Document


Title

Impacts of fire use on forest ecosystems
Document Type: Conference Paper
Author(s): G. L. Hayes
Publication Year: 1970

Cataloging Information

Keyword(s):
  • Arizona
  • arthropods
  • broadcast burning
  • diseases
  • ecosystem dynamics
  • experimental fires
  • fire injuries (animals)
  • fire injuries (plants)
  • fire management
  • forest management
  • game birds
  • ground cover
  • hardwood forests
  • hydrology
  • insects
  • litter
  • livestock
  • Montana
  • New Mexico
  • nongame birds
  • pine forests
  • Pinus palustris
  • Pinus ponderosa
  • range management
  • seeds
  • slash
  • small mammals
  • soils
  • Washington
  • wildfires
  • wildlife
  • wildlife habitat management
Record Maintained By:
Record Last Modified: June 1, 2018
FRAMES Record Number: 38913
Tall Timbers Record Number: 13535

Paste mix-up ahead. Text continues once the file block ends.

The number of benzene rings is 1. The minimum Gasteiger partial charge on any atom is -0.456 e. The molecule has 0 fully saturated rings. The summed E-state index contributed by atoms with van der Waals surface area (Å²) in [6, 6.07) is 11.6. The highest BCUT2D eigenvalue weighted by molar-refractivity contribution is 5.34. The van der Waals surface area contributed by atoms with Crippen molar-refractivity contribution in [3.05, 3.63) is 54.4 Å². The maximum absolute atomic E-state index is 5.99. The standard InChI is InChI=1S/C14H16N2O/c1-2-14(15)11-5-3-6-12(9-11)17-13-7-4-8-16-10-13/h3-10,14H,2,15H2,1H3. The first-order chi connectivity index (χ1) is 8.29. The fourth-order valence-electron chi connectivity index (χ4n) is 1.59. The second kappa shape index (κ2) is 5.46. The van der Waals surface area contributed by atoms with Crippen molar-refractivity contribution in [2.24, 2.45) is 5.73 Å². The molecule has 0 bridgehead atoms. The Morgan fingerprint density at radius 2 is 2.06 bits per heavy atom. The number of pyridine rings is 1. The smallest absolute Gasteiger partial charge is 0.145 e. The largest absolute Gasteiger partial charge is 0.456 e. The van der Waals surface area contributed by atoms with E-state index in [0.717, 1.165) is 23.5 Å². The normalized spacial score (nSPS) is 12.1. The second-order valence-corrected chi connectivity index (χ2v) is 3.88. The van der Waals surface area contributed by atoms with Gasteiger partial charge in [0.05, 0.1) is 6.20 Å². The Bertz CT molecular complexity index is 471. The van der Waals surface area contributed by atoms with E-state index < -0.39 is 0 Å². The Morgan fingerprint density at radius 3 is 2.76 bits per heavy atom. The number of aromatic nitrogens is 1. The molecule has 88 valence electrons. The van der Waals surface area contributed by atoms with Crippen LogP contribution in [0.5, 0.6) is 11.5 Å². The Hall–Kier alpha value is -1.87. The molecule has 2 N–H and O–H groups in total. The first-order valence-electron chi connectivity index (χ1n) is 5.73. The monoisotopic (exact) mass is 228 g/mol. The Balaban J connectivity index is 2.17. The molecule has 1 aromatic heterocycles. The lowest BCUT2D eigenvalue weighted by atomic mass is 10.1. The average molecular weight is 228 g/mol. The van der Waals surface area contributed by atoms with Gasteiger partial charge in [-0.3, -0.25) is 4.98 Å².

TTRS Location Status: In-file
TTRS Call Number: A13.32/2:R64 1970 and
TTRS Abstract Status: Okay, Fair use, Reproduced by permission

This bibliographic record was either created or modified by the Tall Timbers Research Station and Land Conservancy and is provided without charge to promote research and education in Fire Ecology. The E.V. Komarek Fire Ecology Database is the intellectual property of the Tall Timbers Research Station and Land Conservancy.

Description

From the text...'In closing I should emphasize that purposeful use of fire has not yet had much impact on western forest ecosystems. It is rapidly developing an impact on some ponderosa pine lands, however, notably some Indian lands managed by the Bureau of Indian Affairs in Washington and Arizona. It is quite apparent that fire has many additional potential uses in the multiple use management of forests. Its utility will depend in large measure in learning its impacts on ecosystems and learning how to use it to obtain desirable impacts while minimizing undesirable impacts.'

Citation:
Hayes, G. L. 1970. Impacts of fire use on forest ecosystems, The Role of Fire in the Intermountain West. Missoula, MT. University of Montana, School of Forestry,[Missoula, MT]. p. 99-118,